I met Sarah Huckabee Sanders for the first time in 2008. She had just finished running her father’s highly successful Presidential Primary Campaign. Her father, Governor Mike Huckabee, finished second to Senator John McCain in large part due to her efforts.

I had invited Gov. Mike Huckabee to speak at the American Friends of Ateret Cohanim Dinner that year. I had wanted to meet with him prior. He couldn’t make it, so he sent his wife Janet and his daughter Sarah instead. I think it was the first time Sarah had ever eaten at a glatt kosher delicatessen in New York. I can tell you she was given a much warmer reception at Mendy’s than she was at the Red Hen Restaurant in Lexington, Virginia, in the summer of 2018. Her encounter there with the “Liberal Mob” as she entitled her chapter about the incident in her recent bestseller, Speaking for Myself, was an absolute embarrassment for the country. Sarah tweeted the following about the shameful treatment she had received: “Last night I was told by the owner of Red Hen in Lexington, VA, to leave because I work for @POTUS and I politely left. Her actions say far more about her than about me. I always do my best to treat people, including those I disagree with, respectfully and will continue to do so.”

Sarah Huckabee was always a class act. In contrast, Congresswoman Maxine Waters at the time said, “If you see anybody from that (administration) in a restaurant, in a department store, at a gasoline station, you get out and you create a crowd. And you push back on them! And you tell them they’re not welcome anymore, anywhere!” Sarah did not deserve to be treated this way – no one deserves to be treated this way. Unfortunately, America has lost its civility, respect, and fairness. It is not the America that I remember.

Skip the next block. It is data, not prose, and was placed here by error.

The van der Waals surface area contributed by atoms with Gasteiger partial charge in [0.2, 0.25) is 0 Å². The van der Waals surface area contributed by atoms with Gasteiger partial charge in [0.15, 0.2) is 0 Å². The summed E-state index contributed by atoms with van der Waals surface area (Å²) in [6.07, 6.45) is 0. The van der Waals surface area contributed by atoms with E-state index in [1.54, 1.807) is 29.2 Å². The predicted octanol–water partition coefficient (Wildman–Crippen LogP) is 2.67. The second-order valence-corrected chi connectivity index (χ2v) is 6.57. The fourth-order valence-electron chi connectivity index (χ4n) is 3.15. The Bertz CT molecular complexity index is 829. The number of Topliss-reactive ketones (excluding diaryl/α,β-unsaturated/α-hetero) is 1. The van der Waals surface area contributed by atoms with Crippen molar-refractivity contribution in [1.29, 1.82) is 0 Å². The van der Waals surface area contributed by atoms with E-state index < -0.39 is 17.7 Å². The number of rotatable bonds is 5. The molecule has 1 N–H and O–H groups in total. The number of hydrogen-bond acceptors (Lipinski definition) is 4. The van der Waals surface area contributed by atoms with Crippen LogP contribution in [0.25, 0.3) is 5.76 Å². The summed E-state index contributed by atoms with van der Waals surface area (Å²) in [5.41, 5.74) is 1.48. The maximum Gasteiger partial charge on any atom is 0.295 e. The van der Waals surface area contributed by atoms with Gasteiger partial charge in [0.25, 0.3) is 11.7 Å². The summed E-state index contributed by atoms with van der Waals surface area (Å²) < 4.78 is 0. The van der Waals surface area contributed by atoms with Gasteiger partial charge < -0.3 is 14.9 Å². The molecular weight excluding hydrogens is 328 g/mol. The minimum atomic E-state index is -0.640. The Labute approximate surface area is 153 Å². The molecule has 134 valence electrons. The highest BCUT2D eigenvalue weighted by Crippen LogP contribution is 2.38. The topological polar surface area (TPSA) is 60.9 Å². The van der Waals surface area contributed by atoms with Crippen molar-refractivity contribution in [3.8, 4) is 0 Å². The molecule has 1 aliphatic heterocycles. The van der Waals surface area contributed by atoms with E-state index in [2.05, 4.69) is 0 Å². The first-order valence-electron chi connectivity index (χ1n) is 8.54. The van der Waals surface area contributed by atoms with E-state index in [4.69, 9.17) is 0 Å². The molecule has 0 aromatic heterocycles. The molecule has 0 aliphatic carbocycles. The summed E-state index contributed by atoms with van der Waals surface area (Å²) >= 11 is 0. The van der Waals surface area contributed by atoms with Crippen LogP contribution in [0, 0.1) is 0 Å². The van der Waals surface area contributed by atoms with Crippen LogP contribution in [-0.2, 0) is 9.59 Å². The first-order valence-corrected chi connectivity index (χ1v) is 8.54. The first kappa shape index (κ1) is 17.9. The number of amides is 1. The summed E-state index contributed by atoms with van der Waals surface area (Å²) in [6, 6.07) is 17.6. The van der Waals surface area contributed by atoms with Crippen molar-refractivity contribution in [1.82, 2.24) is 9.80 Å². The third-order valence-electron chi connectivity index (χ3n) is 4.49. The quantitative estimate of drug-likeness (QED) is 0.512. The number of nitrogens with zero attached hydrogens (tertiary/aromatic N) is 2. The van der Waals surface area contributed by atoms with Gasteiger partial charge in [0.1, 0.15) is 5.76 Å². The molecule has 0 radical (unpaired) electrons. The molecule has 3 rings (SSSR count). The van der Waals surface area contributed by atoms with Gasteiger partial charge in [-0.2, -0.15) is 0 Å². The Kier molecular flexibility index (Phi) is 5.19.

Sarah Huckabee Sanders has the finest upright and exemplary character. She taught America how to behave. They have her to look up to. She is America’s heroine.

It all started at age 11, when she visited Israel and Yad Vashem with her family for the first time. Sarah fittingly concludes her book with the story that says the most about her. I now quote Sarah in her own words. “She saw an exhibit featuring hundreds of pairs of shoes taken off the feet of Jewish children her age or younger and piled high to be burned. She listened as the names of the 1.5 million Jewish children murdered by the Nazis were read off one by one, and was told it takes three months to get through the full list. The eleven-year-old didn’t speak as she walked through Yad Vashem... The father worried they’d made a mistake, that it was all just too much for her at such a young age. They got to the end and there was a guest book for visitors to sign...she still hadn’t said a word since entering Yad Vashem, but in the book the little girl carefully wrote: “Why didn’t somebody do something?”... The little girl understood. All it takes for evil to win is for good people to do nothing. The reason I know that story is that I was that little girl. My prayer for America is that like the brave generations before us, we take a stand against evil. Now is our chance to choose the right side. Let us be the somebodies who do something.”

Sarah, I have no doubt that you will always be one of those “somebodies.” It is because of you that America has a great future. I think it is time for another pastrami sandwich at Mendy’s. You will get an even warmer welcome now. I am looking forward to your future.

Joseph M. Frager is a physician and lifelong activist.